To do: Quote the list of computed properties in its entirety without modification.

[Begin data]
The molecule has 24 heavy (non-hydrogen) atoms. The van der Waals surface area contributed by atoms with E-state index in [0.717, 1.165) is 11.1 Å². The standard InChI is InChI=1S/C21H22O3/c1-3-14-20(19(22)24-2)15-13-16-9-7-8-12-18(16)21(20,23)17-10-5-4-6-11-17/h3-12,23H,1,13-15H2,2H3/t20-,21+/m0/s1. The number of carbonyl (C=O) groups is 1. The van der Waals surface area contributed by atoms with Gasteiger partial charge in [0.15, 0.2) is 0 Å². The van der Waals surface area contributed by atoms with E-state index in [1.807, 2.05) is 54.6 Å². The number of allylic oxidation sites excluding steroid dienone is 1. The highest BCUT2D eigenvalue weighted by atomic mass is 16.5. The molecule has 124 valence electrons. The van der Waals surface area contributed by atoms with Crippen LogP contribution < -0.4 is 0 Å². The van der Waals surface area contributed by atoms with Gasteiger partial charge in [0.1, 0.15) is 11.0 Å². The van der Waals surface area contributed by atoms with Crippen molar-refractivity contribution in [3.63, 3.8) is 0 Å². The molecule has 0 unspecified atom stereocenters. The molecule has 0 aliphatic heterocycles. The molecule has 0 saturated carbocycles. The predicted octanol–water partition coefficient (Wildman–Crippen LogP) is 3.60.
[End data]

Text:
The molecule has 24 heavy (non-hydrogen) atoms. The van der Waals surface area contributed by atoms with E-state index in [0.717, 1.165) is 11.1 Å². The standard InChI is InChI=1S/C21H22O3/c1-3-14-20(19(22)24-2)15-13-16-9-7-8-12-18(16)21(20,23)17-10-5-4-6-11-17/h3-12,23H,1,13-15H2,2H3/t20-,21+/m0/s1. The number of carbonyl (C=O) groups is 1. The van der Waals surface area contributed by atoms with Gasteiger partial charge in [0.15, 0.2) is 0 Å². The van der Waals surface area contributed by atoms with E-state index in [1.807, 2.05) is 54.6 Å². The number of allylic oxidation sites excluding steroid dienone is 1. The highest BCUT2D eigenvalue weighted by atomic mass is 16.5. The molecule has 124 valence electrons. The van der Waals surface area contributed by atoms with Crippen LogP contribution < -0.4 is 0 Å². The van der Waals surface area contributed by atoms with Gasteiger partial charge in [0.1, 0.15) is 11.0 Å². The van der Waals surface area contributed by atoms with Crippen molar-refractivity contribution in [3.63, 3.8) is 0 Å². The molecule has 0 unspecified atom stereocenters. The molecule has 0 aliphatic heterocycles. The molecule has 0 saturated carbocycles. The predicted octanol–water partition coefficient (Wildman–Crippen LogP) is 3.60.